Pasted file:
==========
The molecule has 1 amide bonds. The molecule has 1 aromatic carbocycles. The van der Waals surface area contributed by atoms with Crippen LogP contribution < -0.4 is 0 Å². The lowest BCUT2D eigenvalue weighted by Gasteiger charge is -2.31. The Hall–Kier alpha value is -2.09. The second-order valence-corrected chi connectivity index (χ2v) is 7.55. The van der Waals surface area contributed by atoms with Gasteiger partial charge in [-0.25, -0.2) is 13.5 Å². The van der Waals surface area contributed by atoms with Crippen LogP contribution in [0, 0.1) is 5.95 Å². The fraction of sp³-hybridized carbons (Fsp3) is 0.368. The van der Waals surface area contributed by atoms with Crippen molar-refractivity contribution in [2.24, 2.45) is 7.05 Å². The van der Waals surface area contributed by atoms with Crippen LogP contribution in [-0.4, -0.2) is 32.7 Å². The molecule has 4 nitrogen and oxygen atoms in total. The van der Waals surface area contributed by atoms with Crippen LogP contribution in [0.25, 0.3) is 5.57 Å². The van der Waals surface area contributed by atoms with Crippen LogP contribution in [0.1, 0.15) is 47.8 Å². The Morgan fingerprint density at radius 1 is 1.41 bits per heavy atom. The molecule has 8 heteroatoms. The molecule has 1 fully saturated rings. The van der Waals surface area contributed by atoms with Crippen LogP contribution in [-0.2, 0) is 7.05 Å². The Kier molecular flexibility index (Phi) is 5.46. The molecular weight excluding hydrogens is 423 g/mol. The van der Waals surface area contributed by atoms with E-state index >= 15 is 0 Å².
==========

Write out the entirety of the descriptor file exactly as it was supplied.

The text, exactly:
The molecule has 1 amide bonds. The molecule has 1 aromatic carbocycles. The van der Waals surface area contributed by atoms with Crippen LogP contribution < -0.4 is 0 Å². The lowest BCUT2D eigenvalue weighted by Gasteiger charge is -2.31. The Hall–Kier alpha value is -2.09. The second-order valence-corrected chi connectivity index (χ2v) is 7.55. The van der Waals surface area contributed by atoms with Gasteiger partial charge in [-0.25, -0.2) is 13.5 Å². The van der Waals surface area contributed by atoms with Crippen LogP contribution in [0, 0.1) is 5.95 Å². The fraction of sp³-hybridized carbons (Fsp3) is 0.368. The van der Waals surface area contributed by atoms with Crippen molar-refractivity contribution in [2.24, 2.45) is 7.05 Å². The van der Waals surface area contributed by atoms with Crippen LogP contribution in [-0.4, -0.2) is 32.7 Å². The molecule has 4 nitrogen and oxygen atoms in total. The van der Waals surface area contributed by atoms with Crippen LogP contribution in [0.25, 0.3) is 5.57 Å². The van der Waals surface area contributed by atoms with Crippen LogP contribution in [0.1, 0.15) is 47.8 Å². The Morgan fingerprint density at radius 1 is 1.41 bits per heavy atom. The molecule has 8 heteroatoms. The molecule has 1 fully saturated rings. The van der Waals surface area contributed by atoms with Crippen LogP contribution in [-0.2, 0) is 7.05 Å². The Kier molecular flexibility index (Phi) is 5.46. The molecular weight excluding hydrogens is 423 g/mol. The van der Waals surface area contributed by atoms with E-state index >= 15 is 0 Å².